TACOS 2014

A write up of events relating to geosemantics and Linked Geospatial Data at the TACOS (Towards a Collaborative Strategy for sector information management) seminar held at the University of York, May 2014.


  1. Ceri Binding was kind enough to do the warmup for me and did an impeccable job of introducing all the core topics including Linked Data, triples and semantics. Given the short length of the presentation slots, this was perfect as it allowed me to dive straight into the more spatial aspects. So thanks to Ceri or in the spirit of TACOS, muchos gracias :-)
  2. Ceri led on the SENESCHAL project and Ed is absolutely spot on here. The outputs included SKOS representations of core heritage vocabularies and a set of widgets for working with these within applications. Already these widgets have been incorporated into field data capture systems and can also be used within web applications to replace simple drop-down lists.
  3. And then I followed Ceri, taking the discussion into the realm of geospatial data, with the odd pop culture reference of course...
  4. Martin cheekily took a picture. So after years of keeping a low profile on the web with my various monkey avatars, my secret identity is revealed...
  5. Yes, indeed it is. It's all still a bit new at present but systems, tools, platforms and technologies are emerging or have emerged; this is a really exciting time to be working with geospatial data in general and we are well placed to take advantage of this. There is much work ongoing with working systems already out there. We just need to overcome the various political and non-technological problems that blight our use of digital data in the historic environment sector and move from research projects to the commercial and curatorial domains.
  6. Yep, these are some of the problems we face. Largely due to the piecemeal and rather ad-hoc ways in which our digital resources have come to be and how they continue to be maintained and managed. Given we have limited resources and in these times of austerity this is only likely to get worse, we really need to leverage technologies better to make space for working with our data rather than struggling to keep on top of basic maintenance.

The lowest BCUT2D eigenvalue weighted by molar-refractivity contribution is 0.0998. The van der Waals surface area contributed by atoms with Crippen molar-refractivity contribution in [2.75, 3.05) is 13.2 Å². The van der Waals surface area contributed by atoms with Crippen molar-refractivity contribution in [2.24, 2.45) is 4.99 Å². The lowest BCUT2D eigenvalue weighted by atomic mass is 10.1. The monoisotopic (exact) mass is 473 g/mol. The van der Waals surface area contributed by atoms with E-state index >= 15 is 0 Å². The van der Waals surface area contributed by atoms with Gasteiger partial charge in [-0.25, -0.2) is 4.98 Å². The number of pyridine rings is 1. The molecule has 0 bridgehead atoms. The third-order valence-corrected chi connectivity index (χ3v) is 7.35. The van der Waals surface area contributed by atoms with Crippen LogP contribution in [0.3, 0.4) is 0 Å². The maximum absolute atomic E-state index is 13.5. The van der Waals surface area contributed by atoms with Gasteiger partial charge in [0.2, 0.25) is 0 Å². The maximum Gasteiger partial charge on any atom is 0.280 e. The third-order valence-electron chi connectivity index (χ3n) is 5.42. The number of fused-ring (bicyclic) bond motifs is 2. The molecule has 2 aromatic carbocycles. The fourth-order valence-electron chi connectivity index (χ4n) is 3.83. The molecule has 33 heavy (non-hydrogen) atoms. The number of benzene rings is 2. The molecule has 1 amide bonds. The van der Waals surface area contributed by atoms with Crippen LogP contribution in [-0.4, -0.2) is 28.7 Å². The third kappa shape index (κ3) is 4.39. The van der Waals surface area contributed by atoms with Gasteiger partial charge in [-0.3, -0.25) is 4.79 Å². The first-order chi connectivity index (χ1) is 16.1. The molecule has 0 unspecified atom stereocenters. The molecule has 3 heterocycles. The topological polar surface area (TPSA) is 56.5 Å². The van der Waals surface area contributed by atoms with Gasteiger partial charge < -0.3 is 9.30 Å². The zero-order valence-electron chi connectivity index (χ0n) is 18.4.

7. I stand corrected. I was referring to the core, national inventory which is often referred to as AMIE data by those outside of EH. From what I recall of the infrastructure, it is an Oracle based beast with custom user interfaces and rudimental GIS functionality. It is legacy systems such as this which can be seen as major obstacles; they do not support essential functionality (AMIE predates XML and the archaic version of Oracle underpinning it has little hope of being dragged into the 21st century) and require ever growing resources just to keep them afloat. I recall the pain involved in making datasets available through the corporate GIS when that implemented. Time to retire such systems, take stock and move forwards methinks...
  8. Well, it's a bit new as I said but do follow my GSTAR blog for the latest news from my research project and related topics.
  9. As I said, our digital ecosystem has grown organically with many drivers, many constraints and many stakeholders. Spread across numerous organisations, it is arguable somewhat of a pickle. If we were starting from scratch, we wouldn't do it like this! Having said that, there is some good stuff out there and many keen and dedicated people. It is these strengths we need to work to.
  10. Funny Ed should mention that as there are various ongoing initiatives. The Thesaurus Working Group of FISH are investigating from a thesaurus persective. There is also work ongoing within the Archaeological Sites Working Group of CIDOC. And a major research project called PeriodO has just started. So the spatio-temporal nature of what we call 'periods' is a hot topic right now.